Proper identification and classification of the very different safety cases involved in UAS operations and developing, as an industry, the ability to focus on specific use cases and to get their safety analyses is a prerequisite for embarking on further specific use cases. Later in this chapter, an example of the use of small UAS to monitor sea-ice conditions for climatological studies in remote regions of the Arctic is described, where a detailed safety assessment was effectively disregarded. This small UAS use case illustrates how development of priorities for use cases has been, and is likely to remain, difficult. Proper identification and prioritization of use cases should lead to fewer simultaneous UAS standards efforts and standard developing bodies; such focusing of industry resources will inevitably be resisted by portions of the UAS industry.
While the elimination of aircraft accidents and serious incidents remains the goal, it is recognized that the aviation system cannot be completely free of hazards and associated risks. The only absolutely safe aircraft is one that is out of service. Aviation cannot be guaranteed to be free of errors and their consequences. Indeed, the FAA itself has cautioned against driving safety targets to be overly rigorous, as this in fact can reduce the overall level of safety. As Figure 3.3 points out, too much rigor in the targeted level of safety prevents safety improvements from making their way into aviation.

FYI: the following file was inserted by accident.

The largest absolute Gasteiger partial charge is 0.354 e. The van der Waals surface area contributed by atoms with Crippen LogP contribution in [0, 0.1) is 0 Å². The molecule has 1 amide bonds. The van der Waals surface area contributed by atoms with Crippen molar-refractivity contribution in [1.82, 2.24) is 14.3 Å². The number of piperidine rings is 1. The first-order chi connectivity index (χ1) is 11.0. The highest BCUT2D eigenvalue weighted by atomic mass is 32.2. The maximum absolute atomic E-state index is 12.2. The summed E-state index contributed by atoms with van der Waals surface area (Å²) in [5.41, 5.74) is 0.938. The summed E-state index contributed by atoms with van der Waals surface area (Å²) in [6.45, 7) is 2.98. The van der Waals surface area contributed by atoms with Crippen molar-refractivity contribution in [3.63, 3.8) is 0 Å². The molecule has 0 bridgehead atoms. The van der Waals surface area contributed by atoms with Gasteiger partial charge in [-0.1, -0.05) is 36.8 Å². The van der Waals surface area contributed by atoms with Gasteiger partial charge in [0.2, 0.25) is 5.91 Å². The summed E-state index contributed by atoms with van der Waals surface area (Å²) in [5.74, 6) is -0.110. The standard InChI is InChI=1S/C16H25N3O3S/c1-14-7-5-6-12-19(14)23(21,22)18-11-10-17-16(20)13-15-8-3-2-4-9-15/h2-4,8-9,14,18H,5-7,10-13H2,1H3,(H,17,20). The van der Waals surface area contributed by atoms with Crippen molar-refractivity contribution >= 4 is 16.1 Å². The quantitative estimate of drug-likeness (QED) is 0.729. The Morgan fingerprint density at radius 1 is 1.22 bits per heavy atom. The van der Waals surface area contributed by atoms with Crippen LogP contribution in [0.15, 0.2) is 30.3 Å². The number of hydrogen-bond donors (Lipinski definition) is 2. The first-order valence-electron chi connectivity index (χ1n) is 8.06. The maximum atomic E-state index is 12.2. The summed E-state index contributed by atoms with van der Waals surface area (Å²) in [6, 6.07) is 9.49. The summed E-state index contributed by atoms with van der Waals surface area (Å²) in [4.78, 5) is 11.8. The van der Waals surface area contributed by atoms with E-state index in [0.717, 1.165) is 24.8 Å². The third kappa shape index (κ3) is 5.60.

As the FAA is assessing risk for UAS, it is important that an appropriate risk culture be established for this form of aviation. As with small manned aircraft, the collision of a UAS with a manned aircraft poses a threat to human life, with the gravest consequences potentially arising from the collision of a UAS with a large commercial transport. Many UAS safety processes and technology development programs are dedicated to preventing such accidents. Nevertheless, because unmanned aircraft have no humans on board, there is an enormous risk reduction embedded in this form of aviation. A UAS accident does not necessarily mean that a human will be hurt or
6 Michael Huerta, FAA, 2016, “New Horizons,” speech to the Aircraft Electronics Association, Orlando, Fla., April 27.
killed. Furthermore, the public already accepts a background level of risk that is extraordinarily low. The public also accepts the higher level of risk that the crew and passengers of general aviation aircraft currently face, likely because the vast majority of the public does not fly in general aviation aircraft and has no intention of doing so. The public also accepts that medical evacuation helicopters face a risk that is higher still. The level of acceptable de minimis risks varies widely for other societal activities such as traveling by car or motorcycle, swimming in the ocean, or walking across the street. Understanding the level of de minimis risk that the public is likely to accept for small UAS operations, in the context of levels of de minimis risk for other societal activities, would be useful in establishing safety standards for small UAS operations.